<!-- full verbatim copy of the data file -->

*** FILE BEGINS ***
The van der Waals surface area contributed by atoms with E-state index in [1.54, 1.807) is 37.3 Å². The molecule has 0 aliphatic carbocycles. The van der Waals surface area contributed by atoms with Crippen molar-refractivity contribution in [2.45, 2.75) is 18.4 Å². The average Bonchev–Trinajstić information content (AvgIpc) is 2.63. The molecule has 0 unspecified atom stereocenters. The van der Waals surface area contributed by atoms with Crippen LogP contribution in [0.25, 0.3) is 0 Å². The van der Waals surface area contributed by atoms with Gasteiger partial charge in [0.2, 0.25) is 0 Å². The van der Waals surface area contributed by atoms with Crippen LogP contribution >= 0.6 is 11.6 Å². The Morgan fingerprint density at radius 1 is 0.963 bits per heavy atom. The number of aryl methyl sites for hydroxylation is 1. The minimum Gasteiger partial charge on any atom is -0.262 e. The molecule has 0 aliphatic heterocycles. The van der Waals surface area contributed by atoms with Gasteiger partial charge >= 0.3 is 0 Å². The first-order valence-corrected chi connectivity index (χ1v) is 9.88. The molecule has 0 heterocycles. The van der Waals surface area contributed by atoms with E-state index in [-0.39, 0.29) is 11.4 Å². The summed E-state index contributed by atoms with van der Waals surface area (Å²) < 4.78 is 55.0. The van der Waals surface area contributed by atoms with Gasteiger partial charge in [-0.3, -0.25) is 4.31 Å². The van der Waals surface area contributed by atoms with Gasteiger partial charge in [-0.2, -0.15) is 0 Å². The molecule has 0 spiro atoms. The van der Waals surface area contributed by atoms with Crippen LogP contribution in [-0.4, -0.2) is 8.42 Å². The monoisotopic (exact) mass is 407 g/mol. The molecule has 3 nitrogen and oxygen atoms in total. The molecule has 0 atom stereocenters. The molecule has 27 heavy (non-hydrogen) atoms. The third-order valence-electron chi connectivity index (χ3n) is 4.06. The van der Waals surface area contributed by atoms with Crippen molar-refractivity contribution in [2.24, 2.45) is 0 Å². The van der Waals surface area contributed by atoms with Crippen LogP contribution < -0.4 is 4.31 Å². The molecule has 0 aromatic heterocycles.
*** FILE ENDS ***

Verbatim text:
The van der Waals surface area contributed by atoms with E-state index in [1.54, 1.807) is 37.3 Å². The molecule has 0 aliphatic carbocycles. The van der Waals surface area contributed by atoms with Crippen molar-refractivity contribution in [2.45, 2.75) is 18.4 Å². The average Bonchev–Trinajstić information content (AvgIpc) is 2.63. The molecule has 0 unspecified atom stereocenters. The van der Waals surface area contributed by atoms with Crippen LogP contribution in [0.25, 0.3) is 0 Å². The van der Waals surface area contributed by atoms with Gasteiger partial charge in [0.2, 0.25) is 0 Å². The van der Waals surface area contributed by atoms with Crippen LogP contribution >= 0.6 is 11.6 Å². The Morgan fingerprint density at radius 1 is 0.963 bits per heavy atom. The number of aryl methyl sites for hydroxylation is 1. The minimum Gasteiger partial charge on any atom is -0.262 e. The molecule has 0 aliphatic heterocycles. The van der Waals surface area contributed by atoms with Gasteiger partial charge >= 0.3 is 0 Å². The first-order valence-corrected chi connectivity index (χ1v) is 9.88. The molecule has 0 heterocycles. The van der Waals surface area contributed by atoms with E-state index in [-0.39, 0.29) is 11.4 Å². The summed E-state index contributed by atoms with van der Waals surface area (Å²) < 4.78 is 55.0. The van der Waals surface area contributed by atoms with Gasteiger partial charge in [-0.3, -0.25) is 4.31 Å². The van der Waals surface area contributed by atoms with Gasteiger partial charge in [-0.2, -0.15) is 0 Å². The molecule has 0 spiro atoms. The van der Waals surface area contributed by atoms with Crippen LogP contribution in [-0.4, -0.2) is 8.42 Å². The monoisotopic (exact) mass is 407 g/mol. The molecule has 3 nitrogen and oxygen atoms in total. The molecule has 0 atom stereocenters. The molecule has 27 heavy (non-hydrogen) atoms. The third-order valence-electron chi connectivity index (χ3n) is 4.06. The van der Waals surface area contributed by atoms with Crippen molar-refractivity contribution in [2.24, 2.45) is 0 Å². The van der Waals surface area contributed by atoms with Crippen LogP contribution < -0.4 is 4.31 Å². The molecule has 0 aromatic heterocycles.